Woman left bleeding more than 10 days after incomplete miscarriage amid confusion, according to Roe
A woman inside Wisconsin was left to bleed for more than 10 days after suffering an incomplete one miscarriage how doctors in the state struggle to navigate cancellation laws in a postroe America.
Carley Zeal, a southern Wisconsin OB/GYN and fellow Physicians for Reproductive Health, narrates The Washington Post that the unidentified woman miscarried and the fetal tissue had to be removed from her uterus.
However, due to Wisconsin’s absolute ban on abortion, the woman was turned away by emergency room staff at a state hospital.
dr Zeal said she saw the woman more than 10 days later when she was still bleeding profusely and at serious risk of infection.
She treated the patient with drugs to expel the fetal tissue from her uterus – the same drugs used in many abortions.
“That really delayed her care,” said Dr. Zeal. “I saw her a week and a half later with an ongoing miscarriage and bleeding, which increased the risk of serious bleeding and infection.”
The US Supreme Court overthrew the landmark Deer vs Wade June 24 decision ending 50 years of federal abortion protections and returning access power to the individual states.
In Wisconsin, nearly all abortions were outright outlawed because of an outdated 1849 law that criminalizes performing abortions and carries a penalty of up to six years in prison.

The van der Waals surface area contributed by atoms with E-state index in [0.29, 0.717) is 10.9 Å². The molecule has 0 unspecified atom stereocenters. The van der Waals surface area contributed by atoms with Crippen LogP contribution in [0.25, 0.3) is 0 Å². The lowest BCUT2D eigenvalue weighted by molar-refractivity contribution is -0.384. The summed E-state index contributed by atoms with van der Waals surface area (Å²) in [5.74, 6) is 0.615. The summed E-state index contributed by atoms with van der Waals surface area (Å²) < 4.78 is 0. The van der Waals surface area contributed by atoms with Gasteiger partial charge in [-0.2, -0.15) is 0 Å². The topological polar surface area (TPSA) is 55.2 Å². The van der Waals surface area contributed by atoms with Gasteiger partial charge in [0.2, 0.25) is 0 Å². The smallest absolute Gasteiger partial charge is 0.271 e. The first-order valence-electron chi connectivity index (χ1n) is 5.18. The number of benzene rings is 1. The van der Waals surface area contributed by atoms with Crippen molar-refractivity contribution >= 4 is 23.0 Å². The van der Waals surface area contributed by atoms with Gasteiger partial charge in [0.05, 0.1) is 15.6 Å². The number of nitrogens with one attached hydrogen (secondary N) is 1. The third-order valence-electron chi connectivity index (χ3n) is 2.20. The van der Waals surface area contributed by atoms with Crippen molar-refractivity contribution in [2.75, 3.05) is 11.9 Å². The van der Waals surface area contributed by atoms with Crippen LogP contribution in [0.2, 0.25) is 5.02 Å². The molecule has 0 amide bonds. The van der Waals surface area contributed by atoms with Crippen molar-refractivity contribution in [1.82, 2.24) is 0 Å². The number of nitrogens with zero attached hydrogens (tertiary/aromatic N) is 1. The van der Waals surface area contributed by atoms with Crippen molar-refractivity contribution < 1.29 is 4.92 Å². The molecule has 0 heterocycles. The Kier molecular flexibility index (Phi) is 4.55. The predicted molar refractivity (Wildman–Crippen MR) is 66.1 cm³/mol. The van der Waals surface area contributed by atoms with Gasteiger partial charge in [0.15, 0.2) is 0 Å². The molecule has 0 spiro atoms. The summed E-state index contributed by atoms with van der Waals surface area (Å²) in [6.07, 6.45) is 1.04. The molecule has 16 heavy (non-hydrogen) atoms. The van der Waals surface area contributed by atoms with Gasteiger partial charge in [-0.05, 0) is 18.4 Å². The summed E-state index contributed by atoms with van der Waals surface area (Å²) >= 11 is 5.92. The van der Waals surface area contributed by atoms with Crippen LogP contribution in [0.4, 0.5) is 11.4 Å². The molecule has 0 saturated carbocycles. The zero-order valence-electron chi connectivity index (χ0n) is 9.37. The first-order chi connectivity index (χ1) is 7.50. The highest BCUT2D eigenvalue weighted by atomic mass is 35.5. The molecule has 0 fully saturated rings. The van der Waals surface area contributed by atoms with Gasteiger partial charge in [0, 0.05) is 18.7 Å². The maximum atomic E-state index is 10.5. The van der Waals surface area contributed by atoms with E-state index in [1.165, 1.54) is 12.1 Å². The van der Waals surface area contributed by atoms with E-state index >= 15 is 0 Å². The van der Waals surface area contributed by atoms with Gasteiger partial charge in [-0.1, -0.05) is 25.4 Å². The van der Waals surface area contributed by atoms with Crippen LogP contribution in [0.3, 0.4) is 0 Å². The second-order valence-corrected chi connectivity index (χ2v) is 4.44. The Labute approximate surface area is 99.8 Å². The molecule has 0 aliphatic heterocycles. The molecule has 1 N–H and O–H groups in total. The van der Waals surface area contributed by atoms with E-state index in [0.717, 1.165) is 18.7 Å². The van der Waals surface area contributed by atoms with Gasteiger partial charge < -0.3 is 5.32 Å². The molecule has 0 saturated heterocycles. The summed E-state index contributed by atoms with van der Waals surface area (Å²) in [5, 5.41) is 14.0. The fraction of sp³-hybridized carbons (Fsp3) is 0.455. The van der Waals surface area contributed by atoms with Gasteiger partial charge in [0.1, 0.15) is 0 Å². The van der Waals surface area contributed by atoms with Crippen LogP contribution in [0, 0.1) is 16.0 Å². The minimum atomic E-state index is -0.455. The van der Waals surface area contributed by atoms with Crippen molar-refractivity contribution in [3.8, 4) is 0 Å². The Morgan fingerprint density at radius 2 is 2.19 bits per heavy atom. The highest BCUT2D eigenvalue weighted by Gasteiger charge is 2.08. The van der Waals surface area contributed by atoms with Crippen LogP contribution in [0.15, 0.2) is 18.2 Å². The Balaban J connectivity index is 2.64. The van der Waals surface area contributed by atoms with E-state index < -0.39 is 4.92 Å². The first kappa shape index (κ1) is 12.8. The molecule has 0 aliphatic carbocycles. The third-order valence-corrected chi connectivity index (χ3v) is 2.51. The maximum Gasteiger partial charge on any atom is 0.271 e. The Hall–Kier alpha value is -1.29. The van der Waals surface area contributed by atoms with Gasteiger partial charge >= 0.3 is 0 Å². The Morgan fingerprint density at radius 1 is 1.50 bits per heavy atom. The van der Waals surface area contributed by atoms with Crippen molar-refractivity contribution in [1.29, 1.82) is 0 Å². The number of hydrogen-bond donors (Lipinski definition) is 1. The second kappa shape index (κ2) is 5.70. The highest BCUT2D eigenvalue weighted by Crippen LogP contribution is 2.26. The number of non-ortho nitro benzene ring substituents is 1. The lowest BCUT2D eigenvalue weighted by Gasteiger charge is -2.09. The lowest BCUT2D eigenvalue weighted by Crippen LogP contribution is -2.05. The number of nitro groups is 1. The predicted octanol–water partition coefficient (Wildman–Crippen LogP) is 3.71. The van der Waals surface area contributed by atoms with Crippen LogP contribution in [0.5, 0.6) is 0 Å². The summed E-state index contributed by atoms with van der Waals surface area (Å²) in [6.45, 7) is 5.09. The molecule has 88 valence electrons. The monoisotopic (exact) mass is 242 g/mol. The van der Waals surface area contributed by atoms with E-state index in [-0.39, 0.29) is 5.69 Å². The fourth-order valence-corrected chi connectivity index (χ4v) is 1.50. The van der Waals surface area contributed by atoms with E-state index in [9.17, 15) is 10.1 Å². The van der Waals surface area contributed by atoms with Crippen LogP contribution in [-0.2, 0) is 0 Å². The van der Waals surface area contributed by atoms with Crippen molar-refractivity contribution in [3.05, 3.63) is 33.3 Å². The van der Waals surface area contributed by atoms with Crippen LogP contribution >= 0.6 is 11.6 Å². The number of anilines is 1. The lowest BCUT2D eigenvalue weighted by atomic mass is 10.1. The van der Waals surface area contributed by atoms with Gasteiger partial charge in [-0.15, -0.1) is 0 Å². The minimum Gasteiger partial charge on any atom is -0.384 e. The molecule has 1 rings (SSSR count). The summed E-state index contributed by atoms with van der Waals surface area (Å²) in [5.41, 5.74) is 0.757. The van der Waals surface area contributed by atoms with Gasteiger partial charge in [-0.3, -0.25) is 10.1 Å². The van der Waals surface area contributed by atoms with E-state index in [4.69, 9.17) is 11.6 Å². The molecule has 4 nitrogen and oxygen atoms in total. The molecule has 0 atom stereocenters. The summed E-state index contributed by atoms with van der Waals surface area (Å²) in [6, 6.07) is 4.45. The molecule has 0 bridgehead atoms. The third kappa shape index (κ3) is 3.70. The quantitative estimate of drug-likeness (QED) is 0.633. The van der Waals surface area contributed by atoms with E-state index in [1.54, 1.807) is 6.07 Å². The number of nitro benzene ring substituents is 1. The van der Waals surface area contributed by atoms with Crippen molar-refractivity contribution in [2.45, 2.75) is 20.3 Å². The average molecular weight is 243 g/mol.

The only exception to the state ban on abortion is when the mother’s life is in danger.
Democratic Wisconsin Gov. Tony Evers and Attorney General Josh Kaul have challenged the 1849 statute, arguing that it should be unenforceable because of its age and that the 1980s statutes supersede prohibition.
In the meantime, however, abortion providers have been forced to halt supply and doctors are urging them to understand how to treat patients, including women suffering from miscarriages, ectopic pregnancies and other complications.
dr Zeal tells The Washington Post that another doctor had asked her for a second opinion on a patient suffering from a ruptured ectopic pregnancy.
“She knew exactly what she had to do there [the patient] was bleeding and would definitely die if nothing were done,” said Dr. Zeal. “But she wasn’t sure what she needed to document to make sure she wouldn’t be charged with a crime.”
Confusion over whether doctors can treat patients without being prosecuted has become a growing problem in several states.
Multiple reports point to delays in patient care as doctors have been forced to consult other doctors and attorneys for approval.
With access to abortion broken in the US, Democrats are trying to introduce sweeping federal protections.
On Friday, the US House of Representatives passed two bills: the Women’s Health Protection Act and the Ensuring Access to Abortion Act.
The Women’s Health Protection Act would codify abortion rights across America.
But while the bill passed the House of Representatives, it’s unlikely to exonerate the Senate, which has a 50-50 split between Republicans and Democrats.